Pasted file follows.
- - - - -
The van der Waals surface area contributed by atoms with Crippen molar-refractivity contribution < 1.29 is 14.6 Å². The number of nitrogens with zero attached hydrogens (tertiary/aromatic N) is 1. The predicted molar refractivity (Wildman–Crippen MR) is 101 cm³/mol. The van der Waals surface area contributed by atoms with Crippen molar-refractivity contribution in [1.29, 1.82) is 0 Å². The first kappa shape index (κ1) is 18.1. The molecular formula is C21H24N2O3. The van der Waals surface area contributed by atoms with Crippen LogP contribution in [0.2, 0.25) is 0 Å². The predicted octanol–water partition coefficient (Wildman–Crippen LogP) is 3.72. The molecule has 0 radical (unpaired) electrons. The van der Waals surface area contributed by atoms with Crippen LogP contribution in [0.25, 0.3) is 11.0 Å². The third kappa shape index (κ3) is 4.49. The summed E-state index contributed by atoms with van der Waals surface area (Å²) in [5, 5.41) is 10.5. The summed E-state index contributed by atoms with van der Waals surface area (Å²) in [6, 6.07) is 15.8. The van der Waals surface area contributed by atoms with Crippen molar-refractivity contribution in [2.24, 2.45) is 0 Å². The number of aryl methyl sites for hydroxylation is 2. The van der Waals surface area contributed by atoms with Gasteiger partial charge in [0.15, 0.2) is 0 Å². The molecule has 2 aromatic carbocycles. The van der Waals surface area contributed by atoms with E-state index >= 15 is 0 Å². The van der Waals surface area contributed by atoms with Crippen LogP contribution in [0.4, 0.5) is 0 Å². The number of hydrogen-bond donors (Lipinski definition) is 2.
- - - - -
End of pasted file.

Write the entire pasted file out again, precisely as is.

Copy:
The van der Waals surface area contributed by atoms with Crippen molar-refractivity contribution < 1.29 is 14.6 Å². The number of nitrogens with zero attached hydrogens (tertiary/aromatic N) is 1. The predicted molar refractivity (Wildman–Crippen MR) is 101 cm³/mol. The van der Waals surface area contributed by atoms with Crippen molar-refractivity contribution in [1.29, 1.82) is 0 Å². The first kappa shape index (κ1) is 18.1. The molecular formula is C21H24N2O3. The van der Waals surface area contributed by atoms with Crippen LogP contribution in [0.2, 0.25) is 0 Å². The predicted octanol–water partition coefficient (Wildman–Crippen LogP) is 3.72. The molecule has 0 radical (unpaired) electrons. The van der Waals surface area contributed by atoms with Crippen LogP contribution in [0.25, 0.3) is 11.0 Å². The third kappa shape index (κ3) is 4.49. The summed E-state index contributed by atoms with van der Waals surface area (Å²) in [5, 5.41) is 10.5. The summed E-state index contributed by atoms with van der Waals surface area (Å²) in [6, 6.07) is 15.8. The van der Waals surface area contributed by atoms with Crippen molar-refractivity contribution in [2.24, 2.45) is 0 Å². The number of aryl methyl sites for hydroxylation is 2. The van der Waals surface area contributed by atoms with Gasteiger partial charge in [0.15, 0.2) is 0 Å². The molecule has 2 aromatic carbocycles. The van der Waals surface area contributed by atoms with E-state index >= 15 is 0 Å². The van der Waals surface area contributed by atoms with Crippen LogP contribution in [0.4, 0.5) is 0 Å². The number of hydrogen-bond donors (Lipinski definition) is 2.